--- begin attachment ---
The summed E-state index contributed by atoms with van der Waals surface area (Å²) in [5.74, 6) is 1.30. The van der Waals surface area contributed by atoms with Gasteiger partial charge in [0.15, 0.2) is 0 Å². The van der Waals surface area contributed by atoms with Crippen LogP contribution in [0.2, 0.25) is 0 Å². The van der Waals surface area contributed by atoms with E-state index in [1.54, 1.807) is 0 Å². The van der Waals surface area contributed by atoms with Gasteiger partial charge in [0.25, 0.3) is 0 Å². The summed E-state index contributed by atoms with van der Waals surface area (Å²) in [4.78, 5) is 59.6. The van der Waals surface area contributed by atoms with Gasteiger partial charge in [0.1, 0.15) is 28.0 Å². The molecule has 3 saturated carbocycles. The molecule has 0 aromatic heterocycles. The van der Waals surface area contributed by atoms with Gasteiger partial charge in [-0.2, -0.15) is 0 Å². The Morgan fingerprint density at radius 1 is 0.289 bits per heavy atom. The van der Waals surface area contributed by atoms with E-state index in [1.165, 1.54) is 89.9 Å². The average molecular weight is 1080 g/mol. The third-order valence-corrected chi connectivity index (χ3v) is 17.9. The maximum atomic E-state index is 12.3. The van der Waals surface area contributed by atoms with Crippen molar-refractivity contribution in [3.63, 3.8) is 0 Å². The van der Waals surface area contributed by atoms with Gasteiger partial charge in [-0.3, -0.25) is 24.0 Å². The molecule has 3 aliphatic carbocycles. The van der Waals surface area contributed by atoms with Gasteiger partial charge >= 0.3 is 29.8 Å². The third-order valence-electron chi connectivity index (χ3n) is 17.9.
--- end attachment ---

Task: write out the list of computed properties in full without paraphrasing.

The summed E-state index contributed by atoms with van der Waals surface area (Å²) in [5.74, 6) is 1.30. The van der Waals surface area contributed by atoms with Gasteiger partial charge in [0.15, 0.2) is 0 Å². The van der Waals surface area contributed by atoms with Crippen LogP contribution in [0.2, 0.25) is 0 Å². The van der Waals surface area contributed by atoms with E-state index in [1.54, 1.807) is 0 Å². The van der Waals surface area contributed by atoms with Gasteiger partial charge in [0.25, 0.3) is 0 Å². The summed E-state index contributed by atoms with van der Waals surface area (Å²) in [4.78, 5) is 59.6. The van der Waals surface area contributed by atoms with Gasteiger partial charge in [0.1, 0.15) is 28.0 Å². The molecule has 3 saturated carbocycles. The molecule has 0 aromatic heterocycles. The van der Waals surface area contributed by atoms with Gasteiger partial charge in [-0.2, -0.15) is 0 Å². The Morgan fingerprint density at radius 1 is 0.289 bits per heavy atom. The van der Waals surface area contributed by atoms with E-state index in [1.165, 1.54) is 89.9 Å². The average molecular weight is 1080 g/mol. The third-order valence-corrected chi connectivity index (χ3v) is 17.9. The maximum atomic E-state index is 12.3. The van der Waals surface area contributed by atoms with Crippen molar-refractivity contribution in [3.63, 3.8) is 0 Å². The van der Waals surface area contributed by atoms with Gasteiger partial charge in [-0.3, -0.25) is 24.0 Å². The molecule has 3 aliphatic carbocycles. The van der Waals surface area contributed by atoms with Gasteiger partial charge >= 0.3 is 29.8 Å². The third-order valence-electron chi connectivity index (χ3n) is 17.9.